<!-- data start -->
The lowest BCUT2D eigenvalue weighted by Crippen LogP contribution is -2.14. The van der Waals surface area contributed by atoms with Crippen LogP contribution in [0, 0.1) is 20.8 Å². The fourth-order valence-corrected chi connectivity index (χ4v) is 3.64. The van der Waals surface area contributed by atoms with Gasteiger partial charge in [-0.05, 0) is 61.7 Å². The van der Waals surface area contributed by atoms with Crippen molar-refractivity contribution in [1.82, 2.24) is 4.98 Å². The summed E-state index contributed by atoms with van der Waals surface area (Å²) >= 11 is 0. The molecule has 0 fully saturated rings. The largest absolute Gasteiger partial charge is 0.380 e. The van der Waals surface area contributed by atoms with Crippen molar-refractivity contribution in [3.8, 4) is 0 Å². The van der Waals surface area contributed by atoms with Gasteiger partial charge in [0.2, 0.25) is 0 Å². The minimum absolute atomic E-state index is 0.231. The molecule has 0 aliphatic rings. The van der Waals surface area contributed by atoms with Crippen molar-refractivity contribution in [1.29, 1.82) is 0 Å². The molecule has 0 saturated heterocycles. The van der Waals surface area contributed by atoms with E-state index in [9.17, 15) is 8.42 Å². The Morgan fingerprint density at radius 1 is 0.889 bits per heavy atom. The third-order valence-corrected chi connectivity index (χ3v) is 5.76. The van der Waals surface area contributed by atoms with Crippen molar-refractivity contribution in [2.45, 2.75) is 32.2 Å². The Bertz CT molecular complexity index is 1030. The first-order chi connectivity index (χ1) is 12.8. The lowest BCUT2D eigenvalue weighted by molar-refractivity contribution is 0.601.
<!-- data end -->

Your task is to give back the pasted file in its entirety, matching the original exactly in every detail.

The lowest BCUT2D eigenvalue weighted by Crippen LogP contribution is -2.14. The van der Waals surface area contributed by atoms with Crippen LogP contribution in [0, 0.1) is 20.8 Å². The fourth-order valence-corrected chi connectivity index (χ4v) is 3.64. The van der Waals surface area contributed by atoms with Gasteiger partial charge in [-0.05, 0) is 61.7 Å². The van der Waals surface area contributed by atoms with Crippen molar-refractivity contribution in [1.82, 2.24) is 4.98 Å². The summed E-state index contributed by atoms with van der Waals surface area (Å²) >= 11 is 0. The molecule has 0 fully saturated rings. The largest absolute Gasteiger partial charge is 0.380 e. The van der Waals surface area contributed by atoms with Crippen molar-refractivity contribution in [3.8, 4) is 0 Å². The van der Waals surface area contributed by atoms with Gasteiger partial charge in [0.2, 0.25) is 0 Å². The minimum absolute atomic E-state index is 0.231. The molecule has 0 aliphatic rings. The van der Waals surface area contributed by atoms with Crippen molar-refractivity contribution in [1.29, 1.82) is 0 Å². The molecule has 0 saturated heterocycles. The van der Waals surface area contributed by atoms with E-state index in [9.17, 15) is 8.42 Å². The Morgan fingerprint density at radius 1 is 0.889 bits per heavy atom. The third-order valence-corrected chi connectivity index (χ3v) is 5.76. The van der Waals surface area contributed by atoms with Crippen molar-refractivity contribution in [2.45, 2.75) is 32.2 Å². The Bertz CT molecular complexity index is 1030. The first-order chi connectivity index (χ1) is 12.8. The lowest BCUT2D eigenvalue weighted by molar-refractivity contribution is 0.601.